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|Evening markets: ags fade as joy over \$42bn China move wanes
By Agrimoney.com - Published 09/10/2012
What does it take to impress investors these days?
China's injection of 265bn remninbi (\$42bn) into its monetary system might have been expected to bring some semblance of joy to markets, showing the determination of the world's second-largest economy to maintain a grip on growth.
But joy turned to fears over what was provoking such a move after the International Monetary Fund cut its forecast for world economic growth for the second time since April, flagging in particular challenges to Europe and the US.
Shares closed lower in Europe, and traded down 0.6% on Wall Street in late deals.
The safe haven of the dollar, meanwhile, added 0.6%.
'Lack of follow through buying'
And while Brent crude did gain more than 2%, climbing back over \$114 a barrel, and helping the CRB index added nearly 1%, that was put down to tensions between Turkey and Syria rather than China's move.
Signally, copper, often viewed as an indicator of sentiment on China given the country's huge appetite for the metal, closed a touch lower in London.
It needed something special to rise above the fray, which many farm commodities turned out not to have.
The sell-off in many Chicago crops from earlier gains "was primarily the result of the lack of follow through buying at the higher levels", Darrell Holaday at Country Futures.
'Reached that equilibrium'
Which for the likes of corn and soybeans was perhaps not so surprising given the prospect on Thursday of a key US Department of Agriculture Wasde crop report, which will give fresh production estimates for the row crops.
"We seem to have reached that equilibrium area ahead of the report. No strong conviction on either side," Mr Holaday said.
That trumped the price-positive trend of the US harvest of both crops getting into its latter stages, with USDA data later (delayed from Monday by the Columbus Day holiday) expected to show the corn harvest 70% complete, and nearly as high a proportion of soybeans in the barn.
"The slowing movement of soybeans into the cash markets with harvest seen over 60% complete and technical factors are offering support to price," Benson Quinn Commodities said.
'Fresh China import interest'
For soybeans, there was "talk of fresh China import interest", Benson Quinn said, also noting "firmer soymeal basis values due to increased meal export demand".
However, the broker also flagged the dearth of US soybean exports released under the USDA;s daily alerts system, even if soybean shipments as released through cargo inspections were firm, at 45.6m bushels, ahead of the 41.8m bushels a week before, and twice those of a year before.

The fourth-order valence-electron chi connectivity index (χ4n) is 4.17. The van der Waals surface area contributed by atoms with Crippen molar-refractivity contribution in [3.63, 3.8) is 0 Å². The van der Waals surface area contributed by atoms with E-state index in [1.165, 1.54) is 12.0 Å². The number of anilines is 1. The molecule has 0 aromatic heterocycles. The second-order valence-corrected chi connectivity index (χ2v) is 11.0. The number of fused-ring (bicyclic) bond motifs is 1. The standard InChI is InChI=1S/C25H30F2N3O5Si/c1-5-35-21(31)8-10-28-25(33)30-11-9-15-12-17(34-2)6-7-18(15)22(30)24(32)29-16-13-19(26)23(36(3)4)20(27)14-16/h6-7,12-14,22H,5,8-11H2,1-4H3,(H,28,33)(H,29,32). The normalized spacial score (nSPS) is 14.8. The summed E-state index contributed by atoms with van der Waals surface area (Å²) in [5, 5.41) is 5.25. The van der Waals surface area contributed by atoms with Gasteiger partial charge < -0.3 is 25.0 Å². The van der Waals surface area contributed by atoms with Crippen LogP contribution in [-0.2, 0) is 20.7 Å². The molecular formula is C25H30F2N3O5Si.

"This has soybeans leaking back from morning highs."
And while Oil World reassured bulls on the squeeze on US soybean supplies, saying stocks would fall drastically even with an upgrade to the US harvest, Conab came up with upbeat forecasts for the Brazilian crop.
The November contract closed down 0.2% at \$15.50 a bushel. December soymeal closed down 0.3% at \$471.00 a short ton.
'Firm cash corn'
Corn dropped too, albeit by a more modest 0.1% to \$7.42 a bushel for December delivery, given some support by US cash prices.
"Debate continues on whether firm cash corn is being prompted by use exceeding permissible off-take levels, or because of tight farmer holding," Richard Feltes at RJ O'Brien said.
"Either way, the corn pipeline is not getting enough corn, suggesting firming spreads into year end."
In fact that didn't work on Tuesday, with the March contract edging 0.25 cents higher to \$7.42 ¼ a bushel to gain the smallest premium over the December lot.
'Concern is developing'
Again, it was left to wheat to fly the flag for bulls (although Chicago watchers might like to note a 2.0% jump to \$3.78 a bushel in oats, often considered a leading indicator).
"The GFS weather model continues to point to questionable rainfall in the Plains this weekend and that is pushing wheat values higher again," Country Futures' Mr Holaday said.
Indeed, US Commodities highlighted that "a concern is developing" over the weakness of the switch in to an El Nino weather pattern, which had boded well for many crops.
"The drought in the US is continuing," just as wheat growers are attempting to sow winter crop.
"The US weather is expected to be wetter in the Ohio Valley, but more acres will be drier versus wetter going into the winter."
Wheat added 0.4% to \$8.64 ¼ a bushel in Chicago for December delivery, while gaining 0.6% to E261.50 a tonne in Paris for November, and edging 0.1% higher to £201.75 a tonne in London, also for November.
Cocoa question mark
Many soft commodities struggled for headway too, with data from Unica showing a sharp slowdown in Brazil Centre South sugar production providing on temporary support to prices.
New York's March raw sugar lot closed up 0.2% at 21.47 cents a pound.
But cocoa did better, amid talk that a dearth of sunlight in Nigeria may delay the 2012-13 harvest, raising a further question mark over the industry in the country, which saw its 2011-12 crop downgraded last month by the Cocoa Association of Nigeria by 300,000 tonnes to 250,000 tonnes, with disease pressures weighing too.
London cocoa for December added 1.6% to £1,562 a tonne, with its New York peer gaining 1.5% to \$2,417 a tonne.
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